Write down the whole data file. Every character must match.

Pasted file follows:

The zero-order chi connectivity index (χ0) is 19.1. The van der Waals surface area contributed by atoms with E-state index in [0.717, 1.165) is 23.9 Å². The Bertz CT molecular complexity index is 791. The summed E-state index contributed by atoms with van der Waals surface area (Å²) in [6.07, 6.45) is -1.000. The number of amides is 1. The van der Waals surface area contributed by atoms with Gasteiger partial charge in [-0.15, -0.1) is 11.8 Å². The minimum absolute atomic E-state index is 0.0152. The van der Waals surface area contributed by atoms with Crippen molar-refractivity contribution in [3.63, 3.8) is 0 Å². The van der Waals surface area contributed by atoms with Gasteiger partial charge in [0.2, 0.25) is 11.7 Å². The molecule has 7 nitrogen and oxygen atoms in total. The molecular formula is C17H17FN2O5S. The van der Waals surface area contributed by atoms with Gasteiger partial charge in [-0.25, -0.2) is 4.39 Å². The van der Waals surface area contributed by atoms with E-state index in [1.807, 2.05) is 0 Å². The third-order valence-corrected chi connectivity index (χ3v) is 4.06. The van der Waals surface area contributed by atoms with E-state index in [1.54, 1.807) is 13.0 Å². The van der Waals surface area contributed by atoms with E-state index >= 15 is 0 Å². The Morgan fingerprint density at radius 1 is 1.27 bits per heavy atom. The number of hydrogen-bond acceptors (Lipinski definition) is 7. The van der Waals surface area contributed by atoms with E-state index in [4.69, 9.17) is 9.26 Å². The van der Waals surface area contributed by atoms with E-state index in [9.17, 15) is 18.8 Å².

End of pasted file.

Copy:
The zero-order chi connectivity index (χ0) is 19.1. The van der Waals surface area contributed by atoms with E-state index in [0.717, 1.165) is 23.9 Å². The Bertz CT molecular complexity index is 791. The summed E-state index contributed by atoms with van der Waals surface area (Å²) in [6.07, 6.45) is -1.000. The number of amides is 1. The van der Waals surface area contributed by atoms with Gasteiger partial charge in [-0.15, -0.1) is 11.8 Å². The minimum absolute atomic E-state index is 0.0152. The van der Waals surface area contributed by atoms with Crippen molar-refractivity contribution in [3.63, 3.8) is 0 Å². The van der Waals surface area contributed by atoms with Gasteiger partial charge in [0.2, 0.25) is 11.7 Å². The molecule has 7 nitrogen and oxygen atoms in total. The molecular formula is C17H17FN2O5S. The van der Waals surface area contributed by atoms with Gasteiger partial charge in [-0.25, -0.2) is 4.39 Å². The van der Waals surface area contributed by atoms with E-state index in [1.807, 2.05) is 0 Å². The third-order valence-corrected chi connectivity index (χ3v) is 4.06. The van der Waals surface area contributed by atoms with E-state index in [1.54, 1.807) is 13.0 Å². The van der Waals surface area contributed by atoms with E-state index >= 15 is 0 Å². The Morgan fingerprint density at radius 1 is 1.27 bits per heavy atom. The number of hydrogen-bond acceptors (Lipinski definition) is 7. The van der Waals surface area contributed by atoms with E-state index in [4.69, 9.17) is 9.26 Å². The van der Waals surface area contributed by atoms with E-state index in [9.17, 15) is 18.8 Å².